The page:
The Islamic World’s Westphalian Moment

by Major Chad M. Pillai. Major Chad M. Pillai is an Army Strategist in the U.S. Army Capabilities Integration Center (ARCIC). He recently served as a Special Assistant to the Commander, International Security Assistance Force (ISAF) and the 38th Army Chief of Staff. Major Chad Pillai received his Masters in International Public Policy from the Johns Hopkins School of Advanced International Studies (SAIS) in 2009. He recently published the “Return of Great Power Politics” at War on the Rocks.

The Peace of Westphalia was a series of peace treaties signed between May and October 1648 in Osnabrück and Münster. These treaties ended the Thirty Years' War (1618–1648) in the Holy Roman Empire, and the Eighty Years' War (1568–1648) between Spain and the Dutch Republic, with Spain formally recognizing the independence of the Dutch Republic. The image shows the Ratification of the Peace of Münster (Gerardter Borch, Münster, 1648; Source: Wikipedia).

The Peace of Westphalia was a series of peace treaties signed between May and October 1648 in Osnabrück and Münster. These treaties ended the Thirty Years’ War (1618–1648) in the Holy Roman Empire, and the Eighty Years’ War (1568–1648) between Spain and the Dutch Republic, with Spain formally recognizing the independence of the Dutch Republic. The image shows the Ratification of the Peace of Münster (Gerardter Borch, Münster, 1648; Source: Wikipedia).

Since the start of the “Arab Spring” in December 2010, there was hope real transformation would occur and the region would democratize for the betterment of the people, region, and the world. However, the promise of the “Arab Spring” has devolved into numerous conflicts with regional and global implications. The ongoing conflicts in Syria, Iraq, and now Gaza, where the ideals of self-determination, ethnic and cultural identities, and demands for greater economic and political freedoms will redraw the map of the region akin to Europe transitioning from its medieval feudal system to the rise of the Westphalian nation-state system. With the rise of ISIS in Syria-Iraq and Iran’s meddling in the region, the question for the United States is whether to become directly involved or allow the wild fire to burn out naturally by containing any potential spill-over.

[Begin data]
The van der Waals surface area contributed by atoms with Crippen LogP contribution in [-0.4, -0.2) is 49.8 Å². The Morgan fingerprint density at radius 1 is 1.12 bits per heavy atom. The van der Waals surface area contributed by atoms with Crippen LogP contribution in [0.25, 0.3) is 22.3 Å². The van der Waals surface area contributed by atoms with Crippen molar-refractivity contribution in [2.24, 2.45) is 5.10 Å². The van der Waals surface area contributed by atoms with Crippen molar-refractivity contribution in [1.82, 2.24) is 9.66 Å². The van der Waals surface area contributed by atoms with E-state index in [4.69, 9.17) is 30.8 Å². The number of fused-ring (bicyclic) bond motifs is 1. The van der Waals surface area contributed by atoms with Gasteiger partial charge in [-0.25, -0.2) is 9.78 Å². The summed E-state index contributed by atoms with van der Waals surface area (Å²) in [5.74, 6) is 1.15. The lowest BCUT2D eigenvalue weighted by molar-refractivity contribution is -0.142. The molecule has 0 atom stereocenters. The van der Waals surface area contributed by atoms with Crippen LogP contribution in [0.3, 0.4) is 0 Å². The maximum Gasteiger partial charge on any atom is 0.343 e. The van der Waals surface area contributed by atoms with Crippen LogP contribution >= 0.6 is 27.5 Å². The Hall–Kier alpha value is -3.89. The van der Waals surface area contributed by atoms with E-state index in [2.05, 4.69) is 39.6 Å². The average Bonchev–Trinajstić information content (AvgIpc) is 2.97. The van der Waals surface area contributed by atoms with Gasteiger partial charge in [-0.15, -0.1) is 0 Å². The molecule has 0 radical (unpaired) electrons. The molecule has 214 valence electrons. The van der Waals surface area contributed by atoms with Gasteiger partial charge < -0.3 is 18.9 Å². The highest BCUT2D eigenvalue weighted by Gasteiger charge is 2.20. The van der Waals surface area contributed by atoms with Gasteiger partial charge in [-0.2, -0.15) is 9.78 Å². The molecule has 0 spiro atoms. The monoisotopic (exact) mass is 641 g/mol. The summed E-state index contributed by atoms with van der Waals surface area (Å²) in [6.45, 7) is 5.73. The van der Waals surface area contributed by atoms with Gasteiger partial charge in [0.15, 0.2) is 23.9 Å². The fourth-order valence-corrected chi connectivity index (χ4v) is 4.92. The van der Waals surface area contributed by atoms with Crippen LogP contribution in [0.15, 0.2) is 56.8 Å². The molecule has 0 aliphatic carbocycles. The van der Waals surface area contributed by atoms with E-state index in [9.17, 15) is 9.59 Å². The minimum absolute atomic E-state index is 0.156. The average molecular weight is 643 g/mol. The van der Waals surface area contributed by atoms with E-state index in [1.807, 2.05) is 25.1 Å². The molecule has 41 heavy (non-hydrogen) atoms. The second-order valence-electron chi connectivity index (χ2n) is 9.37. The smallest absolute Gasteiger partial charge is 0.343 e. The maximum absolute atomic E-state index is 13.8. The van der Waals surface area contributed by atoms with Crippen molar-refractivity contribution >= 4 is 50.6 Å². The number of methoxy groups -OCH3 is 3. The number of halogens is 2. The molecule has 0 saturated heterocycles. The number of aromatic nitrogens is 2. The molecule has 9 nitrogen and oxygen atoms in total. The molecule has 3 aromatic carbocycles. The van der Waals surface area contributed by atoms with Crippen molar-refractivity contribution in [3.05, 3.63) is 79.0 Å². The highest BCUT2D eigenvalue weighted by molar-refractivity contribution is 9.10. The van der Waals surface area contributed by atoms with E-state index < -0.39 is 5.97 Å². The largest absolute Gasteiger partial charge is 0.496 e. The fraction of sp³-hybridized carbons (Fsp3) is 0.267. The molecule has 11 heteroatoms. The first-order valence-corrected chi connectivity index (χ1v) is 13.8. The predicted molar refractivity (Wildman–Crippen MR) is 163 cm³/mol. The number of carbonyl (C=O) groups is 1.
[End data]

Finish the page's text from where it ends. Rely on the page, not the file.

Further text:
Islam’s impressive early rise and expansion ushered in an era of scientific, cultural, artistic, and medical advancements. Islamic scholars preserved much of our knowledge of the ancient Greco-Roman world while Europe descended into the “Dark Ages” where the majority of academic literacy was reserved for the clergy. At its peak, the Islamic world stretched from Spain to modern-day India and its only real equal on the world stage were the Chinese. The Islamic world fostered an early age of globalization by serving as the global trading middlemen between Europe and the spice/silk trade from China and India. As the book “Mullahs, Merchants, and Militants” by Stephen Glain states, “a thousand years ago, the Arab Empire pioneered new technologies, sciences, art, and culture. Arab traders and Arab currencies dominated the global economy in ways Western Multinationals and the dollar due today. A thousand years later, Arab states are in decay.” The rise of the European nation-states and the “Age of Sail” initially led by Portugal and Spain, allowed Europe to bypass the overland trade routes from the West to the East which eventually led to the Islamic world’s economic and political decline. As the Islamic world declined, radicalism took root.

Expansion of the Islamic Caliphate (Source: Wikipedia).

Expansion of the Islamic Caliphate (Source: Wikipedia).